Access to safe and reliable drinking water is essential to individual and population health. The Drinking Water Safety Program (DWSP) supports access to safe drinking water by working in partnership with First Nations communities.
Chief and Council are responsible for planning and development of capital facilities, which provide basic infrastructure needs such as drinking water. Community leadership is also responsible for day-to-day operation of water and wastewater systems, which includes sampling and testing of drinking water.
As part of the DWSP team, FNHA Environmental Health Officers (EHOs) can:
• Conduct drinking water system inspections and test drinking water for bacteriological, chemical, physical and radiological parameters to meet Guidelines for Canadian Drinking Water Quality
• Interpret drinking water quality results
• Provide guidance and recommendations to communities about drinking water safety issues, such as boil water advisories (BWAs) including do not consume (DNC) and do not use (DNU) advisories
• Provide training for community-based water monitors (CBWMs) to collect and send water samples for testing; and, where available, analyze samples using in-community testing equipment
• Review plans for new or upgraded community water systems
• Provide information and support on safe drinking water practices and risk prevention to Chief and Council and community members
• Investigate waterborne illnesses.Community-based Drinking Water Quality Monitoring Program
Community-based water monitors (CBWMs) support local capacity to monitor water quality and to increase awareness and ownership of water systems. Water monitors play a key role as those responsible for sampling, testing, recording and communicating the microbiological quality of treated water in communities. Water monitors are also responsible for developing and implementing a drinking water quality awareness program.
The water monitor may be a community health representative (CHR), water treatment plant operator (WTPO), or another individual selected by Chief and Council. If a community does not have a water monitor, their work may be done by an environmental health officer (EHO) or an FNHA environmental health technician.
EHOs train water monitors to sample and test the drinking water for potential bacteriological contamination using community lab equipment (Colilert®). WaterTrax®, an internet-based data management system, is used to manage all drinking water quality data to which the CBWM, Band Administration, and the Drinking Water Safety Program (DWSP) team have access. Community-based drinking water programs have been established for all interested communities.Drinking Water Advisories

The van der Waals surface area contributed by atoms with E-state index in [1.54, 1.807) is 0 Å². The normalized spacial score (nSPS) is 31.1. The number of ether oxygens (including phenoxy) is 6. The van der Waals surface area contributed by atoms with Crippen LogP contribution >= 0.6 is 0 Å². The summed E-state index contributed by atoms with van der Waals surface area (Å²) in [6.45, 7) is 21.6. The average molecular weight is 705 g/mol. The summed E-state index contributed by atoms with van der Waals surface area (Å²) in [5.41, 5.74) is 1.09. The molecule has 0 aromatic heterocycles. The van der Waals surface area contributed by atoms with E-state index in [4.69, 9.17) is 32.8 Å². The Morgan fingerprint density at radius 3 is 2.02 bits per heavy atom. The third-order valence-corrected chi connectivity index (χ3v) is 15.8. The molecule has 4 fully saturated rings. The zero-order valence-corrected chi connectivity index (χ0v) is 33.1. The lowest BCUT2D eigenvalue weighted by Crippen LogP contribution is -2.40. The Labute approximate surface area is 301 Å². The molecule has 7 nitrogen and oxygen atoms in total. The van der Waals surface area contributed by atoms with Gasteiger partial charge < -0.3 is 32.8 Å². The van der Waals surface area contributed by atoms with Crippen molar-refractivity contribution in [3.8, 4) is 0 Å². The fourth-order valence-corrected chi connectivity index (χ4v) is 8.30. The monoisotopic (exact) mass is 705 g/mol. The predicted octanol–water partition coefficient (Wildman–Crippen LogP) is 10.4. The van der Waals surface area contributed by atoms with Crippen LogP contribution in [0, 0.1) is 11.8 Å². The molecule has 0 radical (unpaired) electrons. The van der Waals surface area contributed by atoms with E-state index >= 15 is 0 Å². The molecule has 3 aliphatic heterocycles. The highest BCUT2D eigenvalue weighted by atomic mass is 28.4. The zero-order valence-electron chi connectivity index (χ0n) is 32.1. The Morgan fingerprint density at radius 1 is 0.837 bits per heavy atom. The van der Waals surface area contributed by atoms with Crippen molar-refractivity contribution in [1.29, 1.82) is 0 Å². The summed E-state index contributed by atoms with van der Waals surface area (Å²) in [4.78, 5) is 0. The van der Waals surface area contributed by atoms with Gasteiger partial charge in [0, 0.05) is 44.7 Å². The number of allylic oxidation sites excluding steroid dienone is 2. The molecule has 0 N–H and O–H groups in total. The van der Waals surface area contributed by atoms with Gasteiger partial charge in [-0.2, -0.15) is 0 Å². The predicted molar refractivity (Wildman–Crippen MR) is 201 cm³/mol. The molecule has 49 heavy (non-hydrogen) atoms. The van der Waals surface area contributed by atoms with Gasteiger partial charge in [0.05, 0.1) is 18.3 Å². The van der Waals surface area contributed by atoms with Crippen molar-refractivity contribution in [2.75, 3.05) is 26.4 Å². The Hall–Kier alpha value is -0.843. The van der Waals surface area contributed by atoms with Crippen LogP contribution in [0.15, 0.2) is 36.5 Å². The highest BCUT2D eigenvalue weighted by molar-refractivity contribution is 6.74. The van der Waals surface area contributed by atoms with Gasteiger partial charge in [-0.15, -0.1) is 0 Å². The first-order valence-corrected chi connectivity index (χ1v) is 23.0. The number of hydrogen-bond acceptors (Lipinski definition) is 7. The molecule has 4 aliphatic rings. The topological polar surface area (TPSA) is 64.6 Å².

Drinking water advisories are preventive measures that protect people from drinking water that could be contaminated. In First Nation communities, a drinking water advisory can affect as little as one building - it does not always represent a community-wide drinking water problem.
Drinking water advisories can be required due to problems in the water system, such as line breaks, equipment failure and poor filtration or disinfection during water treatment. An advisory might also be needed as a precautionary measure – for example, during emergency repairs to the water distribution system or if a community lacks the required staff to support operation.
FNHA's Environmental Public Health Services (EPHS) provides advice to communities on drinking water safety, including recommendations on when a drinking water advisory is warranted. It is the responsibility of Chief and Council to implement an advisory and take the necessary measures to rectify the problems which led to the advisory.
Some problems can be fixed with routine maintenance procedures. Other issues, such as infrastructure improvements, can require initiating an infrastructure investment project to funding agencies such as Indigenous and Northern Affairs Canada. Once remedial measures are completed, EPHS supports communities by verifying that the drinking water is once again safe and is protected from potential future problems.
Types of Drinking Water Advisories include:
Boil Water Advisory (BWA): Issued as a preventive measure when the water in a community's water system is known or suspected to have disease-causing bacteria, viruses or parasites that can cause waterborne illness; or when water quality is questionable and boiling will remove the contaminant from the water.
Do Not Consume (DNC): Issued when a community's water system contains a contaminant, such as a chemical, that cannot be removed from the water by boiling. The water should not be used for: drinking; brushing teeth; cooking; washing fruits and vegetables; making infant formula or other drinks, soups or ice cubes; for bathing infants and toddlers; or for pets. It may continue to be used for domestic purposes such as showering and bathing.
Do Not Use (DNU): Issued when the water system contains contamination that cannot be removed by boiling and consumption of the water poses a health risk; exposure to the water when bathing could cause skin, eye or nose irritation.As of November 30, 2016, there were 21 Boil Water Advisories and 4 Do Not Consume advisories for a total of 25 Drinking Water Advisories in effect in 22 First Nation communities in British Columbia. This includes water systems with 5 or more connections and smaller water systems that have public facilities.
During 2015, 10 long-term (lasting longer than a year) boil water advisories and one long-term do not consume (DNC) advisory were lifted.
Information on drinking water advisories in community water systems is updated on the website on a monthly basis. First Nations community members can obtain the most up-to-date information on their drinking water through their Chief and Council.http://www.fnha.ca/what-we-do/environmental-health/drinking-water-safety-program